AS EARLY AS next month, the lords of Major League Baseball may finally announce their decision on where they'll move the failed Montreal Expos franchise. Washington, out of the game since 1971, is trying to get back in with two proposals, one from the district itself and the other from Northern Virginia. Its market is larger and more prosperous than the other five competitors, and many believe its case is the most compelling.
That is, unless you care about the future of one of the game's premier franchises, the Baltimore Orioles, and the competitive imbalances already crippling the entire game.
To put the Expos in Washington or Northern Virginia, you'd have to be willing to gamble that having two major-league teams as close as just 40 miles apart wouldn't doom at least one of the clubs, probably the Orioles, to small-market financial troubles.
Yes, as outlined in reports Sunday and yesterday in The Sun, knowledgeable opinions are somewhat split on whether that would happen - with some analysts arguing that a National League club so close to Baltimore would set up a rabid rivalry and force both clubs to efficiently shepherd their resources.
Even in some quarters of Baltimore - where the O's are showing some improvement after a frustrating tailspin and where attendance has been dropping since the late 1990s - this line of logic may have some appeal by dovetailing with fan unhappiness with the teams that owner Peter G. Angelos has been putting on the field.
However, the thrust of the argument is not whether the Orioles would take a financial hit from moving the Expos to Washington or Northern Virginia, but whether the damage would be extensive.
At best, it's a gamble - one that baseball shouldn't take.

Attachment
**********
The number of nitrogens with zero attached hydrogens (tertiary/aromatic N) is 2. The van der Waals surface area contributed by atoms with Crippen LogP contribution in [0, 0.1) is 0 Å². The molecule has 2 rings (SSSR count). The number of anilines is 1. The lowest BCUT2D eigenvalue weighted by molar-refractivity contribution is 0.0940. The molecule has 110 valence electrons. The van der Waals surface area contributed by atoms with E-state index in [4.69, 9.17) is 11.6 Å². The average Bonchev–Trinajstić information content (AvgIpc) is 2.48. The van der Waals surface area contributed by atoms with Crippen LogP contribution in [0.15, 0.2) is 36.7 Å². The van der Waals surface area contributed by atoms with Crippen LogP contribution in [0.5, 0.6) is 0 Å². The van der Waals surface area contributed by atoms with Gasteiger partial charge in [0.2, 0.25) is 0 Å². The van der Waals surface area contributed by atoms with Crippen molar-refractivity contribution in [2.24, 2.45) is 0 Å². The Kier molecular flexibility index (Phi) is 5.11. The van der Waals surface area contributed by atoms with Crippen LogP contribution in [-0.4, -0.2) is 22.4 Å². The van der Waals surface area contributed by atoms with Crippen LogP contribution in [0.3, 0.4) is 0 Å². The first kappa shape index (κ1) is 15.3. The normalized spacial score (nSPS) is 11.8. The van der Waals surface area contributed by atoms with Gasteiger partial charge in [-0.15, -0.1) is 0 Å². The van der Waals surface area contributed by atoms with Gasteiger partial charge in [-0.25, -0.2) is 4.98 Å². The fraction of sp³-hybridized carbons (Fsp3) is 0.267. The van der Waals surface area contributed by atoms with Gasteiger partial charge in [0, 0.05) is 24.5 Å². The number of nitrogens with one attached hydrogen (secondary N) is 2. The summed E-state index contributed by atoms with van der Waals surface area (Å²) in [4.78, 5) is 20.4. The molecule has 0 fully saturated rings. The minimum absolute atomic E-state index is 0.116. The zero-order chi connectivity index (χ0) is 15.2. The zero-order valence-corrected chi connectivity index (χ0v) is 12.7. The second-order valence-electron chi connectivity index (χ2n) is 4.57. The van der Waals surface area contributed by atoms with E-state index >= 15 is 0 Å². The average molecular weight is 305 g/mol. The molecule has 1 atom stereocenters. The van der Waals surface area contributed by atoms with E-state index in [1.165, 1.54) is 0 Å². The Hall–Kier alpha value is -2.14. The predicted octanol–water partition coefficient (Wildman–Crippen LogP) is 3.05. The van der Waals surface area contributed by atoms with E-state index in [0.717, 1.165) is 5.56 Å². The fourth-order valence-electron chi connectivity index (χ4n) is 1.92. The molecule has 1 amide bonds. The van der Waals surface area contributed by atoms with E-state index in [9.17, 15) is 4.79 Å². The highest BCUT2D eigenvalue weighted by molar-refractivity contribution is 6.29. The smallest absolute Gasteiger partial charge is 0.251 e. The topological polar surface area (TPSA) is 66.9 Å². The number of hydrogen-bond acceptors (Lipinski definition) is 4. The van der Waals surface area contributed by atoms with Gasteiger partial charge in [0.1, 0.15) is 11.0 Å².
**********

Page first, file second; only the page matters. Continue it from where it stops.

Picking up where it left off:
Why risk salvaging one bankrupt ballclub, the Expos, by dividing the Baltimore-Washington market - potentially relegating the Orioles to second fiddle? Does baseball need another team in the position of the Oakland Athletics? Sure, the A's have done well given their limited resources (see the recent best-seller Moneyball), but there's a reason that Miguel Tejada now plays for the O's: the A's limited budget.
Major-league baseball's great problem is that its competitive balance is out of whack. And that's because without sufficient revenue sharing, the game's smaller-market clubs generally can't compete in bidding for its more accomplished (and costly) players. Some seasons there are exceptions, of course, but they only reinforce the rule.
The overall good of baseball isn't well served by risking turning a financially healthy team into one more club struggling to get by in a limited market. If the game's overseers want to whittle down the fan base of any club, let's downsize the Yankees - and their $180-million-plus payroll, more than three times that of the O's - by sticking a new team in northern New Jersey. At least that would diminish the game's central problem of competitive imbalance.